Few of us remain untouched by the sweeping narrative of migration. For those who have left one place for another, fueled by choice or trauma, sustaining the vulnerable threads to homeland is at once, beautiful, disruptive, and evolving.
Liminal Space brings together artists of Guyanese heritage, who via photography, painting, sculpture, installation, video, textile and mixed-media, bear witness to what drives one from their homeland as well as what keeps one psychically tethered to it.
“Liminal” from the Latin word limens means “threshold” a place of transition, waiting, and unknowing. In tandem, the artworks in Liminal Space engage hard truths of a country defined by constant departure and deemed “a disappearing nation.” Yet, the works offer restorative narratives of why this homeland is loved. Etched out in the artists’ visual narratives are tensions conjured up when one floats in liminal space–the land lived in and the land left behind.
Today, Guyana has a population of 750,000 and over one million living in its diaspora–in other words, more of its citizens reside outside of its borders. After gaining independence from the British in 1966, the young nation would see the beginnings of an exodus of its citizens migrating to the United States as they sought reprieve from political conflict, racially-divisive violence, and poverty. New York City, where Guyanese immigrants are the 5th largest foreign-born population, is affectionately known as “Little Guyana” home to the most significant Guyanese community in the diaspora.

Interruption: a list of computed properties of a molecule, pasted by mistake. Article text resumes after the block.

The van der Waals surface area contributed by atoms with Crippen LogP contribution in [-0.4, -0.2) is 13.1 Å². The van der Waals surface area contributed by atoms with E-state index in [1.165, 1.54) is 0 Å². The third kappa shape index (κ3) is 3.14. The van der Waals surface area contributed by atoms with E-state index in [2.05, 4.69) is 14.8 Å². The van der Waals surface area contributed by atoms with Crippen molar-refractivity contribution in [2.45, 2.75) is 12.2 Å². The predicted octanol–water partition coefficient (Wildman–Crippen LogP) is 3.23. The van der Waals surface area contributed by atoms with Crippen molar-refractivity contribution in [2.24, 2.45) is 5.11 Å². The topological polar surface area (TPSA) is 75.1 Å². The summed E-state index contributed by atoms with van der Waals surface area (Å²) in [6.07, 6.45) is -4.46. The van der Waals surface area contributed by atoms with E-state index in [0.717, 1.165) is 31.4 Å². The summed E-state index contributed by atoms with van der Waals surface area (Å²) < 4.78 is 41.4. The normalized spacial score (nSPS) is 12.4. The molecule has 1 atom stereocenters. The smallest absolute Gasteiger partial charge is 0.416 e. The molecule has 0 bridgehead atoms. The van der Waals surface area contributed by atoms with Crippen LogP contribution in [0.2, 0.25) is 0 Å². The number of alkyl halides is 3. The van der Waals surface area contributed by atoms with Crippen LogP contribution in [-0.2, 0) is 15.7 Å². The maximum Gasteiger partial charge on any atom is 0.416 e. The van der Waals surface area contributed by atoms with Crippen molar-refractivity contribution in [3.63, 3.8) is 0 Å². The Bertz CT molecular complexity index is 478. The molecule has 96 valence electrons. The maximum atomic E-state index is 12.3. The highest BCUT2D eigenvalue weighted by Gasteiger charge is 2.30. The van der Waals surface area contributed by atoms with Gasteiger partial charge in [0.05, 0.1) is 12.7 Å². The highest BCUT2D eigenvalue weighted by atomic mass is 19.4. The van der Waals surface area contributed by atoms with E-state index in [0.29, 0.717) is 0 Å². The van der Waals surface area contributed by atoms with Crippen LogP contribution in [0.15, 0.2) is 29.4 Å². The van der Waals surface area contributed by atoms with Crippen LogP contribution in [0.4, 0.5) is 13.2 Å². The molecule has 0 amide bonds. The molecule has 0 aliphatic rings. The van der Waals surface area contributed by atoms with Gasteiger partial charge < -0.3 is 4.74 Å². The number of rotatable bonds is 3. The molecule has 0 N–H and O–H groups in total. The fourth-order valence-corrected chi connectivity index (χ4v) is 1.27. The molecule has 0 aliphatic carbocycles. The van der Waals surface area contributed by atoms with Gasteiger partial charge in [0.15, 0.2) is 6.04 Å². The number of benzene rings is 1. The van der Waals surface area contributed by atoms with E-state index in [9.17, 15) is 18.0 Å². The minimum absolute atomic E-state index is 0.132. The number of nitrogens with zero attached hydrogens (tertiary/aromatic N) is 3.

Guyana’s legacy of migration reflects the broader emergence of Caribbean people in global metropolises and is symbolic of universal concerns weighing on our hearts and minds: the tensions between place and placelessness, nationality and belonging, immigrant and citizen.
The artists in Liminal Space represent both spectrums of migration: the ones who leave and the ones who are left. They tease out symbols of decay and loss, avoiding trappings of nostalgia by envisioning avenues out of displacement. While their work engages the hard truths of a country defined by constant departure and deemed “a disappearing nation,” they equally offer restorative narratives of why this homeland is loved.
Featured Artists: Kwesi Abbensetts, Damali Abrams, Khadija Benn, Victor Davson, Stanley Greaves, Carl Hazlewood, Dominique Hunter, Michael Lam, Donald Locke, Andrew Lyght, Suchitra Mattai, Christie Neptune, Mason Richards, Karran Sahadeo, Keisha Scarville, Arlington Weithers.
Curator: Grace Aneiza Ali